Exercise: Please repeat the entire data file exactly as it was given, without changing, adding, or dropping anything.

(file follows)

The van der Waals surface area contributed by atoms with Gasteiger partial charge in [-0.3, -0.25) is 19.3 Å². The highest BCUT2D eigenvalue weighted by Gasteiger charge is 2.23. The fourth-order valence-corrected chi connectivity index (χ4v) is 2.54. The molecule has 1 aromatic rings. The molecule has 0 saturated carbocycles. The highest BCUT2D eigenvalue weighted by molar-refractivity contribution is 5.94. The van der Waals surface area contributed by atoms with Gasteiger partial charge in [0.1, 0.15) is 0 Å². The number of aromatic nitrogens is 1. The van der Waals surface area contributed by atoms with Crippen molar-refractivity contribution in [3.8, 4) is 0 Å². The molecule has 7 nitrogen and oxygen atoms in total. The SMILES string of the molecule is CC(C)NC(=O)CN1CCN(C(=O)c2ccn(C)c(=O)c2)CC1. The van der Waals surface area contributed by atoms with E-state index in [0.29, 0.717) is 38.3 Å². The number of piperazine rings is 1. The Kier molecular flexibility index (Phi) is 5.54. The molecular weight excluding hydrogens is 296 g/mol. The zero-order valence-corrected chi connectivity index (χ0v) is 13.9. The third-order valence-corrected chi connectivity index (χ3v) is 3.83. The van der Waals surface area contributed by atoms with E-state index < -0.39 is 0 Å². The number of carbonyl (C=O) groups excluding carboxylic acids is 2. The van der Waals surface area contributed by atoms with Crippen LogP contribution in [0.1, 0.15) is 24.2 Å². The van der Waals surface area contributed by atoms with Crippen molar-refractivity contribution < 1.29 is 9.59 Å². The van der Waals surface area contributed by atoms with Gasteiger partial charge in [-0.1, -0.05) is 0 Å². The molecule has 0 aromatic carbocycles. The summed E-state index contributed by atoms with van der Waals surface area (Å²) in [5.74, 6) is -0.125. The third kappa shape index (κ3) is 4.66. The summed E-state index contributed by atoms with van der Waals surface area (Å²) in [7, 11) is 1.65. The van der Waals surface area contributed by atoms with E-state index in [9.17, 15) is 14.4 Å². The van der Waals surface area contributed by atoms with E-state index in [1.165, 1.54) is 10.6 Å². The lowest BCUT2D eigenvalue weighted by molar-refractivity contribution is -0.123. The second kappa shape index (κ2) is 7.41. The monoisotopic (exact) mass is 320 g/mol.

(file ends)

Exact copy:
The van der Waals surface area contributed by atoms with Gasteiger partial charge in [-0.3, -0.25) is 19.3 Å². The highest BCUT2D eigenvalue weighted by Gasteiger charge is 2.23. The fourth-order valence-corrected chi connectivity index (χ4v) is 2.54. The molecule has 1 aromatic rings. The molecule has 0 saturated carbocycles. The highest BCUT2D eigenvalue weighted by molar-refractivity contribution is 5.94. The van der Waals surface area contributed by atoms with Gasteiger partial charge in [0.1, 0.15) is 0 Å². The number of aromatic nitrogens is 1. The van der Waals surface area contributed by atoms with Crippen molar-refractivity contribution in [3.8, 4) is 0 Å². The molecule has 7 nitrogen and oxygen atoms in total. The SMILES string of the molecule is CC(C)NC(=O)CN1CCN(C(=O)c2ccn(C)c(=O)c2)CC1. The van der Waals surface area contributed by atoms with E-state index in [0.29, 0.717) is 38.3 Å². The number of piperazine rings is 1. The Kier molecular flexibility index (Phi) is 5.54. The molecular weight excluding hydrogens is 296 g/mol. The zero-order valence-corrected chi connectivity index (χ0v) is 13.9. The third-order valence-corrected chi connectivity index (χ3v) is 3.83. The van der Waals surface area contributed by atoms with E-state index < -0.39 is 0 Å². The number of carbonyl (C=O) groups excluding carboxylic acids is 2. The van der Waals surface area contributed by atoms with Crippen LogP contribution in [0.1, 0.15) is 24.2 Å². The van der Waals surface area contributed by atoms with Crippen molar-refractivity contribution < 1.29 is 9.59 Å². The van der Waals surface area contributed by atoms with Gasteiger partial charge in [-0.1, -0.05) is 0 Å². The molecule has 0 aromatic carbocycles. The summed E-state index contributed by atoms with van der Waals surface area (Å²) in [5.74, 6) is -0.125. The third kappa shape index (κ3) is 4.66. The summed E-state index contributed by atoms with van der Waals surface area (Å²) in [7, 11) is 1.65. The van der Waals surface area contributed by atoms with E-state index in [9.17, 15) is 14.4 Å². The van der Waals surface area contributed by atoms with E-state index in [1.165, 1.54) is 10.6 Å². The lowest BCUT2D eigenvalue weighted by molar-refractivity contribution is -0.123. The second kappa shape index (κ2) is 7.41. The monoisotopic (exact) mass is 320 g/mol.